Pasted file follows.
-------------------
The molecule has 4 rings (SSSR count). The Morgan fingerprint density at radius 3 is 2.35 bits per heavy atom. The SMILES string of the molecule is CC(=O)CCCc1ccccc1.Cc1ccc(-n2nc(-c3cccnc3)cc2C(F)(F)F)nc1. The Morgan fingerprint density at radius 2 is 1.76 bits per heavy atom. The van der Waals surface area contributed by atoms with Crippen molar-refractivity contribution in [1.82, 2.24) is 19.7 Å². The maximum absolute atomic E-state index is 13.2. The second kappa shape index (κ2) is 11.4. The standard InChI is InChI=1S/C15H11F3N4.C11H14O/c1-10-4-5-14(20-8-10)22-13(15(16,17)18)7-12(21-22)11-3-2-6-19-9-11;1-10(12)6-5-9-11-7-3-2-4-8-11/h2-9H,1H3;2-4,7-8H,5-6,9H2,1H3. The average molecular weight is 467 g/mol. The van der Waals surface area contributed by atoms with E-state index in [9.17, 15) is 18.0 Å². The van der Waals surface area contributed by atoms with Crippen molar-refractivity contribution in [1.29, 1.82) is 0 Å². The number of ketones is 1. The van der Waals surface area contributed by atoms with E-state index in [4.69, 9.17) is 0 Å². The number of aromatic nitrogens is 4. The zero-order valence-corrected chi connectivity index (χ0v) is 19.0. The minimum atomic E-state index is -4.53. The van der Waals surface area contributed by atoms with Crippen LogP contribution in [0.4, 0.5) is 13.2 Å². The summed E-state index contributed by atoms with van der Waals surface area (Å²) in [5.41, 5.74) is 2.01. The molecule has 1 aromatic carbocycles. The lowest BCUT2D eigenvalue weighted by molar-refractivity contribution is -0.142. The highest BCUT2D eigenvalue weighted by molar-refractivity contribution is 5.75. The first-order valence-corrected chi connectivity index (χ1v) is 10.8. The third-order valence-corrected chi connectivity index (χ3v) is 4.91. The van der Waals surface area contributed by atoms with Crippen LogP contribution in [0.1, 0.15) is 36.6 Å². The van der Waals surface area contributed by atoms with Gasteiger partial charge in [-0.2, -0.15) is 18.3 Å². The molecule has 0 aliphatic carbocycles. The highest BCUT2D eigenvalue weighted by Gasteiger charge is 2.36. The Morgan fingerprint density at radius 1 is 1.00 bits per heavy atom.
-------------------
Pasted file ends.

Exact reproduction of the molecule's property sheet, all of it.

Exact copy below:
The molecule has 4 rings (SSSR count). The Morgan fingerprint density at radius 3 is 2.35 bits per heavy atom. The SMILES string of the molecule is CC(=O)CCCc1ccccc1.Cc1ccc(-n2nc(-c3cccnc3)cc2C(F)(F)F)nc1. The Morgan fingerprint density at radius 2 is 1.76 bits per heavy atom. The van der Waals surface area contributed by atoms with Crippen molar-refractivity contribution in [1.82, 2.24) is 19.7 Å². The maximum absolute atomic E-state index is 13.2. The second kappa shape index (κ2) is 11.4. The standard InChI is InChI=1S/C15H11F3N4.C11H14O/c1-10-4-5-14(20-8-10)22-13(15(16,17)18)7-12(21-22)11-3-2-6-19-9-11;1-10(12)6-5-9-11-7-3-2-4-8-11/h2-9H,1H3;2-4,7-8H,5-6,9H2,1H3. The average molecular weight is 467 g/mol. The van der Waals surface area contributed by atoms with E-state index in [9.17, 15) is 18.0 Å². The van der Waals surface area contributed by atoms with Crippen molar-refractivity contribution in [1.29, 1.82) is 0 Å². The number of ketones is 1. The van der Waals surface area contributed by atoms with E-state index in [4.69, 9.17) is 0 Å². The number of aromatic nitrogens is 4. The zero-order valence-corrected chi connectivity index (χ0v) is 19.0. The minimum atomic E-state index is -4.53. The van der Waals surface area contributed by atoms with Crippen LogP contribution in [0.4, 0.5) is 13.2 Å². The summed E-state index contributed by atoms with van der Waals surface area (Å²) in [5.41, 5.74) is 2.01. The molecule has 1 aromatic carbocycles. The lowest BCUT2D eigenvalue weighted by molar-refractivity contribution is -0.142. The highest BCUT2D eigenvalue weighted by molar-refractivity contribution is 5.75. The first-order valence-corrected chi connectivity index (χ1v) is 10.8. The third-order valence-corrected chi connectivity index (χ3v) is 4.91. The van der Waals surface area contributed by atoms with Crippen LogP contribution in [0.1, 0.15) is 36.6 Å². The van der Waals surface area contributed by atoms with Gasteiger partial charge in [-0.2, -0.15) is 18.3 Å². The molecule has 0 aliphatic carbocycles. The highest BCUT2D eigenvalue weighted by Gasteiger charge is 2.36. The Morgan fingerprint density at radius 1 is 1.00 bits per heavy atom.